It was my first visit to Japan. A country I’d wanted to visit for as long as I could remember. This is my journal from my first few days in Japan (for a full breakdown of our itinerary and budget check out Japan itinerary 2 weeks). We kicked off our holiday with a visit to Tokyo, Osaka and Koya San.
Arriving to Tokyo
I’m terrible with jet lag so the first 2 days were a bit of a blur as I tried to adjust to Tokyo while walking around like a zombie.
My initial impression was of face masks and just how many people there were – even quieter areas were comparable to Oxford Street on a Saturday.
But unlike Oxford Street, everywhere was quiet and calm despite the crowds.
I fell in love with the Japanese culture straight away. The people were reserved, considerate, respectful and unbelievably polite. Even a short exchange buying a coffee involves endless smiles, bowing and at least 5 “arigato gozaimasu” (thank you very much’s).
It’s impossible not to love the locals’ gentle nature and the extent they go out of their way to help. We had one lady run to another platform to check with an information desk when we asked if she knew when the next train was…almost causing her to miss her own train!
Tipping is not common, in fact, it is often considered rude, so all the amazing customer service you receive stems from nothing but pride and genuine helpfulness.
Robots and cherry blossoms
On the first day we visited the famous Shibuya crossing, followed by a wander in the nearby shopping district ending up in Yoyogi Park where the cherry blossom was just beginning to show.
I accidentally fell asleep on the bench while watching the fountains in the park.
Staying in a capsule hotel
Our first 2 nights were spent in a Capsule hotel. Apopular and cheap form of accommodation in Japan that involves sleeping in separate pods that are packed on top of each other.
We had booked with Kiba Capsules Hotel and I wasn’t sure what to expect but actually, it was comparable to staying in a hostel, only with more privacy.
After clambering into my top capsule, I found it surprisingly cosy and well equipped with a reading light, fresh pyjamas, air-con, and a mini TV. The capsules were all fully booked on both nights, mostly with businessmen and women, but also with the occasional family.
This is definitely not an option for the claustrophobic!
On our second sunny day in Tokyo, we had a stroll through Uneo Park while enjoying (or not in my case) some green tea ice cream, before heading to the Asakusa district where we jumped on a boat that took us back into central Tokyo.
We caught the metro to Shinjuku station – the worlds busiest railway station with more than 2 million passengers a day.
Just west of the station is the skyscraper district. I couldn’t believe the number of adverts and lights were crammed onto every available space.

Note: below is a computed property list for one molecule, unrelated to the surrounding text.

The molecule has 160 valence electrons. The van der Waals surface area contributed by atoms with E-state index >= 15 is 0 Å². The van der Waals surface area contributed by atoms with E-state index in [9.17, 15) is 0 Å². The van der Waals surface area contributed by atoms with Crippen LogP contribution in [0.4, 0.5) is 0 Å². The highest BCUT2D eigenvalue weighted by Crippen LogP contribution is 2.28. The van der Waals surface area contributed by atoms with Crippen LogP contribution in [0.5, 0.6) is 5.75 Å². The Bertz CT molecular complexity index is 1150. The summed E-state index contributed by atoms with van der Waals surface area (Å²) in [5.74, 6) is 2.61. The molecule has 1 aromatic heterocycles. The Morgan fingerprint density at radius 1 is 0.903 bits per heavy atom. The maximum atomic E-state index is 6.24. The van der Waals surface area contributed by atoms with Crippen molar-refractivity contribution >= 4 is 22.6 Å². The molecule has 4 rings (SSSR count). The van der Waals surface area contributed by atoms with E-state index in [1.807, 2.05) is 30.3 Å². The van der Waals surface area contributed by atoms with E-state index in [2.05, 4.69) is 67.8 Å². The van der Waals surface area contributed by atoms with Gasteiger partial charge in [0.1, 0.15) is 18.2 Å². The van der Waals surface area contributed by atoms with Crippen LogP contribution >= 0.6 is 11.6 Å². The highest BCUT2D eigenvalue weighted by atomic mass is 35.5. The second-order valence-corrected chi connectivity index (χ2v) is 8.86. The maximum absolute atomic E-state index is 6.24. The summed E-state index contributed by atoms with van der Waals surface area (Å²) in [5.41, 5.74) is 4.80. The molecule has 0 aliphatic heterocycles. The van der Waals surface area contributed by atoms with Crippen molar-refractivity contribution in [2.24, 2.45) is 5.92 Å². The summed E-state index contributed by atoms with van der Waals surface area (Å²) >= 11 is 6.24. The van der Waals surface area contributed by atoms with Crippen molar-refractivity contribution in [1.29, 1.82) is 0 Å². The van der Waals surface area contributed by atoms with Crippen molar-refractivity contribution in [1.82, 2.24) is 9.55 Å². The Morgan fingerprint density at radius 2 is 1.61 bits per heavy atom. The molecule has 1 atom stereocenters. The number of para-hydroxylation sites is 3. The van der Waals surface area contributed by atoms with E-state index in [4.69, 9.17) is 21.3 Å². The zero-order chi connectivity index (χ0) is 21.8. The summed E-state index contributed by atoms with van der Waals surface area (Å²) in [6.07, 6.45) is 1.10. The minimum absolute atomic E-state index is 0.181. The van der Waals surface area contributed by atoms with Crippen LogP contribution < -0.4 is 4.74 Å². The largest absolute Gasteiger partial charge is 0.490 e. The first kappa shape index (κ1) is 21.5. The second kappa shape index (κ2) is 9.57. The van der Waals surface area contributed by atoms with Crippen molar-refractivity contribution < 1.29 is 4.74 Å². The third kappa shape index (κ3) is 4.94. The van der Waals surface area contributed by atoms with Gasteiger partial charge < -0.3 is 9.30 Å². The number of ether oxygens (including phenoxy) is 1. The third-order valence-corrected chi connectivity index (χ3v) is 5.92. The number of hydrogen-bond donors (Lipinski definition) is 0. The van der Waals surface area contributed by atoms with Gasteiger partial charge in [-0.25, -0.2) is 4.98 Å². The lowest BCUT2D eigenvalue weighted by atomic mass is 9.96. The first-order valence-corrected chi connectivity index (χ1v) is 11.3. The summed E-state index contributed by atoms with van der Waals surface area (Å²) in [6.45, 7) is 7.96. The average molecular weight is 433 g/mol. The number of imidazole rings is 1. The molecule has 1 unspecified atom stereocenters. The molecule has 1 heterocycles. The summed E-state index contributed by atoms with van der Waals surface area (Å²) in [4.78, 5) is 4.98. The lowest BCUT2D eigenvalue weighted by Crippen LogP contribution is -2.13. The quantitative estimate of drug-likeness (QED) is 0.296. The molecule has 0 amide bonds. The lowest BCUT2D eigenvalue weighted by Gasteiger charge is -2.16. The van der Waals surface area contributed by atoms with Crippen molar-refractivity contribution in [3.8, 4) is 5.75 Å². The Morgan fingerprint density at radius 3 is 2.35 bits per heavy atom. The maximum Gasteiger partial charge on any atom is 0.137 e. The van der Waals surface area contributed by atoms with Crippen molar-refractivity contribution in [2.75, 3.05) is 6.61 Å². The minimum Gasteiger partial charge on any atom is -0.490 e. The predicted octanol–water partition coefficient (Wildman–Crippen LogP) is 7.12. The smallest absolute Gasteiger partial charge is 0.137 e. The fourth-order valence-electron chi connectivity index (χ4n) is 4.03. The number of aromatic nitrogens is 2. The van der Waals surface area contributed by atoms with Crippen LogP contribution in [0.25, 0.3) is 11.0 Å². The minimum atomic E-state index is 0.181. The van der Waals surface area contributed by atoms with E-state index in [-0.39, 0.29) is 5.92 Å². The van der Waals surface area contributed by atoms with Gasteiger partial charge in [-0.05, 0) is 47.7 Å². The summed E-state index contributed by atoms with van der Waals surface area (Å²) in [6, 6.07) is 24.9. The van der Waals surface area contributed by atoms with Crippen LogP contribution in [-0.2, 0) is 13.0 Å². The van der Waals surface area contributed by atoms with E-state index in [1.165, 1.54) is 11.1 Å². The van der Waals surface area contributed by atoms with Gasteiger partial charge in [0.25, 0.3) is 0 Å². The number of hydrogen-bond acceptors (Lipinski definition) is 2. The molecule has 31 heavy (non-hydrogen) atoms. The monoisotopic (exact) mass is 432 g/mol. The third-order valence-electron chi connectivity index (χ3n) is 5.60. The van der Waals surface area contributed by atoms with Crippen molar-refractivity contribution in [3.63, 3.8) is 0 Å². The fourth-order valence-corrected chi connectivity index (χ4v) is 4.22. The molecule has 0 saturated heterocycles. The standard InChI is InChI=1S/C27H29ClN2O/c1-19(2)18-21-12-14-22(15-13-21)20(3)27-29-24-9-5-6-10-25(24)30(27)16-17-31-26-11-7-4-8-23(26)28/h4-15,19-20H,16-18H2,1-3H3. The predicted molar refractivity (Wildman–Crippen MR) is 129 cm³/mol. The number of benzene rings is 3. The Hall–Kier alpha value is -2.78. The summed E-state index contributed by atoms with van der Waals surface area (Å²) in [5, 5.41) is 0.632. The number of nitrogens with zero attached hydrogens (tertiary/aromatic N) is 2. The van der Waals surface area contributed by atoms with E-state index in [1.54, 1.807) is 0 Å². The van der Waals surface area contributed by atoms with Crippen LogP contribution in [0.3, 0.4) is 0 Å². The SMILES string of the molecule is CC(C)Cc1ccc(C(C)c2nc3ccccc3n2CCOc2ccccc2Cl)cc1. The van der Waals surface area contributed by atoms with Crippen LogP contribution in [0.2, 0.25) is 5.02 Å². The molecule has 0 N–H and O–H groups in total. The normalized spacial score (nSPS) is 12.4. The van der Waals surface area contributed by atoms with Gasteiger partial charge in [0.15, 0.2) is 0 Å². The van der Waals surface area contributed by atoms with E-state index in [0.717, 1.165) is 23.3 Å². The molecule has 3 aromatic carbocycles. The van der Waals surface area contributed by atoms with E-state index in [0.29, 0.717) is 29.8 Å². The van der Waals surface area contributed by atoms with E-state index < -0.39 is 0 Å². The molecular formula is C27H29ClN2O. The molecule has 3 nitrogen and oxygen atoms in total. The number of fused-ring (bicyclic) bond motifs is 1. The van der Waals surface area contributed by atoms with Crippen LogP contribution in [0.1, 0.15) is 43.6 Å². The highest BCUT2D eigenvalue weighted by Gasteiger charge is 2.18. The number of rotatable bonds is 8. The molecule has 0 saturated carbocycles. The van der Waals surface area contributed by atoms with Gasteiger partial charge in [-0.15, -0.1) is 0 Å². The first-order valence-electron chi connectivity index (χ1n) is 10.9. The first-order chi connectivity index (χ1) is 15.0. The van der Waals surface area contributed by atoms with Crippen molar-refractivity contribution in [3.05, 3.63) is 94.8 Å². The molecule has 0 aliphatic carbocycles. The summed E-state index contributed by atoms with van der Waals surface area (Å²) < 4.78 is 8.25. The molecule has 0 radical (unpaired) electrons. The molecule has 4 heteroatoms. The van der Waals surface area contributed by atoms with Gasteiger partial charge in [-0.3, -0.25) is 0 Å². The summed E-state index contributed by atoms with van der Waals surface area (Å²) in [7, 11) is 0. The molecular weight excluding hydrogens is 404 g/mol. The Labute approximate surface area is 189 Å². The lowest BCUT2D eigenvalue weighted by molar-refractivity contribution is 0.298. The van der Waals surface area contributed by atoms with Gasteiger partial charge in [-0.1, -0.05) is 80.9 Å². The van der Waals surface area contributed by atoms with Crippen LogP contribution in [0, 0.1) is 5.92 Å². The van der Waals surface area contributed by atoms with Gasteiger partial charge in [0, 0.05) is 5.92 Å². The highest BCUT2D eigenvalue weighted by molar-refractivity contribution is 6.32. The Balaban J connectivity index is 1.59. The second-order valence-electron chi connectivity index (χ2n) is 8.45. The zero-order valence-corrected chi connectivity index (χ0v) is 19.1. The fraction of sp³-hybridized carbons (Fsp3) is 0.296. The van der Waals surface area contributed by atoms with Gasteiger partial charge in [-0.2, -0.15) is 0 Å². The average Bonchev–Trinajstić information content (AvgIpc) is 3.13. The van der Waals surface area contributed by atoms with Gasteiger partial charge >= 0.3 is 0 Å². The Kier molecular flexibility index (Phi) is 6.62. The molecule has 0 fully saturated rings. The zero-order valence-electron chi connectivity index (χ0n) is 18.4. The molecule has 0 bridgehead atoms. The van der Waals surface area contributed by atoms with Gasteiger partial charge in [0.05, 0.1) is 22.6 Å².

This was just how I had imagined Tokyo would look like.
We had tickets to see the Robot Restaurant (it’s not really a restaurant but a robot show).
It was pretty weird!
I had no idea what the characters were yelling most of the time as they fought battles on giant robots, swinging laser guns and dazzling outfits. There actually weren’t that many robots in the show but it was visually very impressive and also quite funny, although I’m not sure it was meant to be.
Sumo and Harry Potter in Osaka
Japans 300kmph bullet trains along with a Japan Rail Pass (allowing unlimited train travel for tourists) make traveling in Japan very easy. Within 3 hours we were in Osaka.
Before coming to Japan I had arranged tickets to see Sumo wrestling, something I was really excited about. I literally can’t believe this is a sport! It was incredible to watch.
I read afterward that they all live in the same training house and, as part of their routine to maintain their size, they skip breakfast, have a pint of beer along with a massive lunch and then sleep straight away for a couple of hours.
The must visit evening destination for Osaka is Dotonbori.
This bustling restaurant and shop district is even busier, brighter and more modern than Tokyo.
Visiting Harry Potter Wolrd in Japan
As a massive Harry Potter fan, I couldn’t visit Osaka without stopping at Universal Studios with its Wizarding World of Harry Potter.
It didn’t disappoint and the Harry Potter and the Forbidden Journey ride, with its giant robotic hands, high tech simulators and impressive sets, has to, hands down, be the best ride I have ever done. It was also really fun watching the excited Japanese visitors enjoying the park, most of whom were dressed up in matching outfits and owned annual passes.
While in Osaka we stayed in Drop Inn Osaka.
A welcome break in Koya San
After 2 big cities, it was a welcome break to go to the mountain of Koya San, considered one of Japans most sacred places. Walking through the quite green town hearing the chant of the monk’s prayer from the monasteries, it is impossible not to feel relaxed and charmed by the place.
Like many people who visit Koya San, we stayed in one of the monasteries. We were looked after by the monks, ate amazing traditional vegan Monk cuisine and were able to observe their morning prayer.
If you’d like to stay at a Koya San temple check out – Shukubo Fudoin.
Another highlight was visiting Okunoin Cemetery, both in the day and at night. With it’s 200,000 odd tombstones which lead to Torodo Hall – a huge temple housing over 10,000 donated lanterns and 50,000 tiny statues……a seriously impressive site (and one that you will have to go see your self as photography is strictly forbidden).
Continue with my Japan diaries:
For more advice on the best unusual experiences not to be missed check out: off the beaten track Japan.
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